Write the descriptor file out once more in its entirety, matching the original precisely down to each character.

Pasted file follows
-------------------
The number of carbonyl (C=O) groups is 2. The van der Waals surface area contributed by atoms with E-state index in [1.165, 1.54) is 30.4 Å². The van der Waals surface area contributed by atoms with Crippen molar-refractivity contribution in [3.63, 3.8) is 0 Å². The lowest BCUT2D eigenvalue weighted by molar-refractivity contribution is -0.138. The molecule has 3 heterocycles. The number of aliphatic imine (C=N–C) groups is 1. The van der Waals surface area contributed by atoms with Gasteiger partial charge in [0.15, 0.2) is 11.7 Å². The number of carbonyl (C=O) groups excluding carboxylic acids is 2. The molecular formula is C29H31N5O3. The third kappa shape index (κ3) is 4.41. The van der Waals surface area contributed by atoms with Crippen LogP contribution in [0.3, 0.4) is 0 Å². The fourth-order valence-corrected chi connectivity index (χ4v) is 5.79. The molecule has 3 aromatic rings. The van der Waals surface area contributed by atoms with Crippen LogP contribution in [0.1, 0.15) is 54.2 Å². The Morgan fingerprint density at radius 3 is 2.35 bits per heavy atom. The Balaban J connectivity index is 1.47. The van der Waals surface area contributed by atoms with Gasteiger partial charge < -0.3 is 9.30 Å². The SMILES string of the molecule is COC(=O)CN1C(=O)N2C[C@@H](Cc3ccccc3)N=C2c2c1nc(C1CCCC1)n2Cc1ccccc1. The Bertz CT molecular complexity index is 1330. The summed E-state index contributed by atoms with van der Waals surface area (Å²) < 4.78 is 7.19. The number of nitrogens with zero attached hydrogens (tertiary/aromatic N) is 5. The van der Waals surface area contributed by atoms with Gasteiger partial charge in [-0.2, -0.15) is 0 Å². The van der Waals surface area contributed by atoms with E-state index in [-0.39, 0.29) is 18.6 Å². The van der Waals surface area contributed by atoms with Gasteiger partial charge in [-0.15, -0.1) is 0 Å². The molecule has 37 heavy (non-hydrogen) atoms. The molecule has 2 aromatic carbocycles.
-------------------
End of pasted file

The number of carbonyl (C=O) groups is 2. The van der Waals surface area contributed by atoms with E-state index in [1.165, 1.54) is 30.4 Å². The van der Waals surface area contributed by atoms with Crippen molar-refractivity contribution in [3.63, 3.8) is 0 Å². The lowest BCUT2D eigenvalue weighted by molar-refractivity contribution is -0.138. The molecule has 3 heterocycles. The number of aliphatic imine (C=N–C) groups is 1. The van der Waals surface area contributed by atoms with Gasteiger partial charge in [0.15, 0.2) is 11.7 Å². The number of carbonyl (C=O) groups excluding carboxylic acids is 2. The molecular formula is C29H31N5O3. The third kappa shape index (κ3) is 4.41. The van der Waals surface area contributed by atoms with Crippen LogP contribution in [0.3, 0.4) is 0 Å². The fourth-order valence-corrected chi connectivity index (χ4v) is 5.79. The molecule has 3 aromatic rings. The van der Waals surface area contributed by atoms with Crippen LogP contribution in [0.1, 0.15) is 54.2 Å². The Morgan fingerprint density at radius 3 is 2.35 bits per heavy atom. The Balaban J connectivity index is 1.47. The van der Waals surface area contributed by atoms with Gasteiger partial charge < -0.3 is 9.30 Å². The SMILES string of the molecule is COC(=O)CN1C(=O)N2C[C@@H](Cc3ccccc3)N=C2c2c1nc(C1CCCC1)n2Cc1ccccc1. The Bertz CT molecular complexity index is 1330. The summed E-state index contributed by atoms with van der Waals surface area (Å²) < 4.78 is 7.19. The number of nitrogens with zero attached hydrogens (tertiary/aromatic N) is 5. The van der Waals surface area contributed by atoms with Gasteiger partial charge in [-0.2, -0.15) is 0 Å². The van der Waals surface area contributed by atoms with E-state index in [-0.39, 0.29) is 18.6 Å². The van der Waals surface area contributed by atoms with Gasteiger partial charge in [-0.15, -0.1) is 0 Å². The molecule has 37 heavy (non-hydrogen) atoms. The molecule has 2 aromatic carbocycles.